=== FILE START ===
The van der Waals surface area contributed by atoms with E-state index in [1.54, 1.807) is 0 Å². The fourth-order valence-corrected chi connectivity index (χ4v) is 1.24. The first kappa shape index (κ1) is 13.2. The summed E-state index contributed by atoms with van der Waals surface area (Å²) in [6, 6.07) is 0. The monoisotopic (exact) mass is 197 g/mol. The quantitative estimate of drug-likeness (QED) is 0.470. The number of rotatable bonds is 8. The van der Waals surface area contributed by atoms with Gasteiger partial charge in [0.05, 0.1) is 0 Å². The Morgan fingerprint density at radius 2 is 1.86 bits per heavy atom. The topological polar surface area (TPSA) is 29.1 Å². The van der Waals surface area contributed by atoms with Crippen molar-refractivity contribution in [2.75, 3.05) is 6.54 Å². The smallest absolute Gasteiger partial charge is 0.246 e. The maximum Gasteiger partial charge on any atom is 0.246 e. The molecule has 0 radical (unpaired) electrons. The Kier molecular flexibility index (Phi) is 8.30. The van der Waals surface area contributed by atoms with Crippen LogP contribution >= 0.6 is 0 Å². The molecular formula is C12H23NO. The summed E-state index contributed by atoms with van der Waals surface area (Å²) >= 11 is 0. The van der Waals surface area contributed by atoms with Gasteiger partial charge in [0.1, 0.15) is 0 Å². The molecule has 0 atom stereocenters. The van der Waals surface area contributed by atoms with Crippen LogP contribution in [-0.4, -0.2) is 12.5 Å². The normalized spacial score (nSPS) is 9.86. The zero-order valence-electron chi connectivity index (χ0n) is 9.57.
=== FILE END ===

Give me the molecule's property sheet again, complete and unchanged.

The van der Waals surface area contributed by atoms with E-state index in [1.54, 1.807) is 0 Å². The fourth-order valence-corrected chi connectivity index (χ4v) is 1.24. The first kappa shape index (κ1) is 13.2. The summed E-state index contributed by atoms with van der Waals surface area (Å²) in [6, 6.07) is 0. The monoisotopic (exact) mass is 197 g/mol. The quantitative estimate of drug-likeness (QED) is 0.470. The number of rotatable bonds is 8. The van der Waals surface area contributed by atoms with Gasteiger partial charge in [0.05, 0.1) is 0 Å². The Morgan fingerprint density at radius 2 is 1.86 bits per heavy atom. The topological polar surface area (TPSA) is 29.1 Å². The van der Waals surface area contributed by atoms with Crippen molar-refractivity contribution in [2.75, 3.05) is 6.54 Å². The smallest absolute Gasteiger partial charge is 0.246 e. The maximum Gasteiger partial charge on any atom is 0.246 e. The molecule has 0 radical (unpaired) electrons. The Kier molecular flexibility index (Phi) is 8.30. The van der Waals surface area contributed by atoms with Crippen LogP contribution >= 0.6 is 0 Å². The molecular formula is C12H23NO. The summed E-state index contributed by atoms with van der Waals surface area (Å²) >= 11 is 0. The van der Waals surface area contributed by atoms with Gasteiger partial charge in [0.1, 0.15) is 0 Å². The molecule has 0 atom stereocenters. The van der Waals surface area contributed by atoms with Crippen LogP contribution in [-0.4, -0.2) is 12.5 Å². The normalized spacial score (nSPS) is 9.86. The zero-order valence-electron chi connectivity index (χ0n) is 9.57.